Reuters: Guyana's opposition leaders said on Wednesday the government may be helping Iran enrich uranium and damaging ties with the United States with a plan to have Iran map the South American country's mineral resources. By Neil Marks
GEORGETOWN, Feb 3 (Reuters) – Guyana's opposition leaders said on Wednesday the government may be helping Iran enrich uranium and damaging ties with the United States with a plan to have Iran map the South American country's mineral resources.
Guyanese President Bharrat Jagdeo, who traveled to Tehran last week, announced the upcoming visit of a team of scientists from Iran, which is facing heavy criticism from the United States and its allies over its nuclear enrichment program.
Iran raised eyebrows last year with offers to help map uranium deposits in Venezuela, where leftist President Hugo Chavez supports Tehran's nuclear program.
"Iran makes no secret of its search for uranium, it is doing the same in Venezuela," says Rafael Trotman, top legislator for the opposition Alliance for Change Party.
"There are known uranium deposits in Guyana and so it doesn't take much speculation to figure out what is going on."
He said this could sour relations with the United States, a major provider of development aid that plans to spend $52 million over the next five years to fight AIDS in Guyana, and is financing other trade, investment and governance programs.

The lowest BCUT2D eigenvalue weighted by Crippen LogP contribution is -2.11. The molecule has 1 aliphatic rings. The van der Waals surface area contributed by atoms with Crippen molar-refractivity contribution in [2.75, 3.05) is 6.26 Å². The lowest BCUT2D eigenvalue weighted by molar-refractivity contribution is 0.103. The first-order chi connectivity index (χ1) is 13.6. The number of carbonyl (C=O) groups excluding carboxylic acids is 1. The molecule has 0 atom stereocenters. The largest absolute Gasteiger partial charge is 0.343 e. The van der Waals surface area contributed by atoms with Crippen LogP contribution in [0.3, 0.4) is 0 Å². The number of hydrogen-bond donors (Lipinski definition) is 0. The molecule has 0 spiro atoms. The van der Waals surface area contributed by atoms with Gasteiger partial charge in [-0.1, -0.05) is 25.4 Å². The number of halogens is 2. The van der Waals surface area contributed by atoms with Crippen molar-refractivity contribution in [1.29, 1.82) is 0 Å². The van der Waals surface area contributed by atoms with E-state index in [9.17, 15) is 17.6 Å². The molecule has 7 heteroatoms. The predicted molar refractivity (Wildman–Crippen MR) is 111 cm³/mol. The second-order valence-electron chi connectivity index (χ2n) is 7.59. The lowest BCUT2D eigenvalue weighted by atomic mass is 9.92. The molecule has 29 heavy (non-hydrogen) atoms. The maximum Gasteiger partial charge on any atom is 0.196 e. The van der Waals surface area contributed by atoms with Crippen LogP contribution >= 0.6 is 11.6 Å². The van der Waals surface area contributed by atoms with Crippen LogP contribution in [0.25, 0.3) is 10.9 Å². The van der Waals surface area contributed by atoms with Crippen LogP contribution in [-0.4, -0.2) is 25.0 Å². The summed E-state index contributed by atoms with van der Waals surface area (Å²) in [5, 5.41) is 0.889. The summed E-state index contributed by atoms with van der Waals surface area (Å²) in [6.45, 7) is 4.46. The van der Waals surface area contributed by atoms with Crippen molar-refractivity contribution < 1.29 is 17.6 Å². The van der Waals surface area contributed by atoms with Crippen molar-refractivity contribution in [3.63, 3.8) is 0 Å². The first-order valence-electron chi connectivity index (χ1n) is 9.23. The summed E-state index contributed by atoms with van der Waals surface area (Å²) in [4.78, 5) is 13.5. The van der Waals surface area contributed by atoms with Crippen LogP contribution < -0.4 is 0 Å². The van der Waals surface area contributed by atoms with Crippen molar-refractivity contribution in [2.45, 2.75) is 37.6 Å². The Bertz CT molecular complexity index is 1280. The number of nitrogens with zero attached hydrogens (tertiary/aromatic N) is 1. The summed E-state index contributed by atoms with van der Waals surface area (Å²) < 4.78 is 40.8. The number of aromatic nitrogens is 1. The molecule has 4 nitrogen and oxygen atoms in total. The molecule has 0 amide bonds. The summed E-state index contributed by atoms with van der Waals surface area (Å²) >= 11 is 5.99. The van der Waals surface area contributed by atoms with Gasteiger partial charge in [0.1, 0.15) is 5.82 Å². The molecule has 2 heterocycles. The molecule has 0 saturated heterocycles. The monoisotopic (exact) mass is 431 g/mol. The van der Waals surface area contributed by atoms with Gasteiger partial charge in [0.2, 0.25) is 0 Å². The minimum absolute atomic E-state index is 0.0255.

Iran says its nuclear program is for peaceful purposes but Western powers suspect it is seeking to make weapons.
Guyana's Foreign Ministry did not comment on the accusations.
Iran has also agreed to give Guyana $1.5 million to build an institution to train specialist doctors as part of an unrelated cooperation deal.
Trotman said the nuclear mapping accord contrasts with the country's standard practice of requiring investors to secure a prospecting license before mining for minerals including gold and diamonds in the country's vast provinces.
A Canadian company is currently in Guyana exploring for uranium. The company, U308 Corp. (UWE.V), has exclusive uranium exploration rights in an area covering approximately 1.3 million hectares that straddles the edge of the Roraima Basin in Guyana.
Uranium is found naturally in a variety of forms but only a particular adapted form of the mineral — rather than simply the mined ore — can be used for electricity or explosives.
This type, called U-235 to represent its mass, is present in less than 1 percent of mined ore.